On the Fast Track…to What?

Roma Rights in Canada

Ashley Cole

Last year, while working alongside refugee claimants, I held a small child in my arms and looked on as her parents stared at me in disbelief. In their country people don’t hold their children, they run over them with their cars or throw Molotov cocktails through their windows. So when they saw me showing attention and love to their child they were speechless, and I have to admit, so was I. I had never encountered others who had been so palpably scared by deep-seeded racism that it forced them to flee their homes and come to Canada, and this has been just one of my experiences with the Roma.

In Eastern Europe the Roma are considered second class citizens and have been targeted by skinheads and neo- Nazis in countries such as Czech Republic, Slovakia, and Hungary. They face frequent assaults, beatings, discrimination in housing and employment, and threats to their lives with no real retribution to those who strike out against them. But according to Jason Kenney, Minister of Citizenship and Immigration Canada, these people are ‘bogus’ refugees that come from ‘safe’ countries and are abusing Canada’s immigration system.

In mid February Kenney tabled Bill C-31: Protecting Canada’s Immigration Act in the House of Commons. Following its release the bill has faced heavy criticism from human rights activist. Amnesty International responded to the bill, claiming “Bill C-31, introduced by the government on February 16, 2012, falls far short of international legal requirements with respect to human rights and refugee protection.”[1] The article goes on to highlight Amnesty’s concerns with, “the fallacy that countries are “safe” when it comes to human rights protection simply because they are democratic”, and the, “discriminatory treatment with respect to something as fundamental as access to justice”. Béatrice Vaugrante, Director General of Amnesty International Canada’s francophone branch describes it this way: “The violations and shortcomings in Bill C-31 are fundamental and go to the heart of international refugee and human rights principles which Canada has helped to establish.”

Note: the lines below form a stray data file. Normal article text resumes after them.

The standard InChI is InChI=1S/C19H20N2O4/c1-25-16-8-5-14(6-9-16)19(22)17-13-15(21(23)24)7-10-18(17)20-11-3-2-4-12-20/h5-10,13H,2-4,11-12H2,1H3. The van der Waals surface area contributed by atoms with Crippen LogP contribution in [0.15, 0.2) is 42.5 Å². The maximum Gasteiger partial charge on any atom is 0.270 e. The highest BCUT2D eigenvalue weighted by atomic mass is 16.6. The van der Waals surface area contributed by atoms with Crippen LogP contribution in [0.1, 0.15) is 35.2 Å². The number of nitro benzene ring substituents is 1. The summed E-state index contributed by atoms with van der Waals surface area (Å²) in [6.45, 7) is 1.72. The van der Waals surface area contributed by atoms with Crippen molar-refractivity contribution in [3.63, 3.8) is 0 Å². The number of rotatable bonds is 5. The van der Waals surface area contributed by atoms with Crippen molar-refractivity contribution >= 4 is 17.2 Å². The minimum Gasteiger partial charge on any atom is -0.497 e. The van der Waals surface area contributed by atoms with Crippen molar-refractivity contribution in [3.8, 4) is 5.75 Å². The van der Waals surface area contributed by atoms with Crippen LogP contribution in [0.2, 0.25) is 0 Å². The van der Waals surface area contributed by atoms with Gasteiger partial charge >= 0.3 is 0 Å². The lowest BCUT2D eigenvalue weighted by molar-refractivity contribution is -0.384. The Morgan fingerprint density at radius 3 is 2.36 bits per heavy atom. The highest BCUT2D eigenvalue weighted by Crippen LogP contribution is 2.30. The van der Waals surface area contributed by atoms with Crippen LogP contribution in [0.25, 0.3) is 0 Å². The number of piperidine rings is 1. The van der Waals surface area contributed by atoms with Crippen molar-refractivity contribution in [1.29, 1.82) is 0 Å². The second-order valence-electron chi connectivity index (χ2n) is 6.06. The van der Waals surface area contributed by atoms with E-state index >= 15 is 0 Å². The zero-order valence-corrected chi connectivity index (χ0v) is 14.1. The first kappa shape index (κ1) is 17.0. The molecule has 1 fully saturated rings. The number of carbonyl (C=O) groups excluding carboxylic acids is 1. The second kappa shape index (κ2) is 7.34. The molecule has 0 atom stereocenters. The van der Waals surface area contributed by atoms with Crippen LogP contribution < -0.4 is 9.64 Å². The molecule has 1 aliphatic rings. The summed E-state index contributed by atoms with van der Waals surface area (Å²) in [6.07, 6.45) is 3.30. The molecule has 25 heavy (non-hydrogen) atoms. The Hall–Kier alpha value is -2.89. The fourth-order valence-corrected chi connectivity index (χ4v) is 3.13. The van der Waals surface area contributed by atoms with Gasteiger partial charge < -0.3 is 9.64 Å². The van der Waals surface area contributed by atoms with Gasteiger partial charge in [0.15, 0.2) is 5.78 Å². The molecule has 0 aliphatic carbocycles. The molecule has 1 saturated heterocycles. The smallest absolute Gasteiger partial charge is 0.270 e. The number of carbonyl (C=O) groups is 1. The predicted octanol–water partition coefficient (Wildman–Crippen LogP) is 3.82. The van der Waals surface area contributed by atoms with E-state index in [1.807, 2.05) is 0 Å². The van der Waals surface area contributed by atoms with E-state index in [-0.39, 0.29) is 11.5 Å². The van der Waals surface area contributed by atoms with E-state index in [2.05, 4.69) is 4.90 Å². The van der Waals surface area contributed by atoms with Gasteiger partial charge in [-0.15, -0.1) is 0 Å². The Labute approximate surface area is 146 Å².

One of the concerns that the bill raises is the designation of certain countries to be considered ‘safe’ implying that these countries are non-refugee producing countries. Under the new amendments, the minister (an elected political official) would have sole discretion (meaning Kenney is proposing the abandonment of input from any human rights panel of experts that the courts currently rely on) and determination over which countries would be considered ‘safe’ ensuring that people arriving from said countries would be unduly fast tracked through the immigration system and denied any means of appeal. Kenney’s defense of the bill is that, “Canadians want to be generous to real refugees,”[2] and thus, the government needs to have a quicker, streamlined process of deciding whose claims it considers to be real.  Yet this sort of mindset and policy creates a discriminatory hearing process in which entire populations of people would essentially be placed on a fast track to deportation because anyone coming from these countries (such as the Roma from eastern Europe) would be considered, in Kenney’s own words, ‘bogus’ refugees and decisions would be based on their country of origin and not the particulars of their case.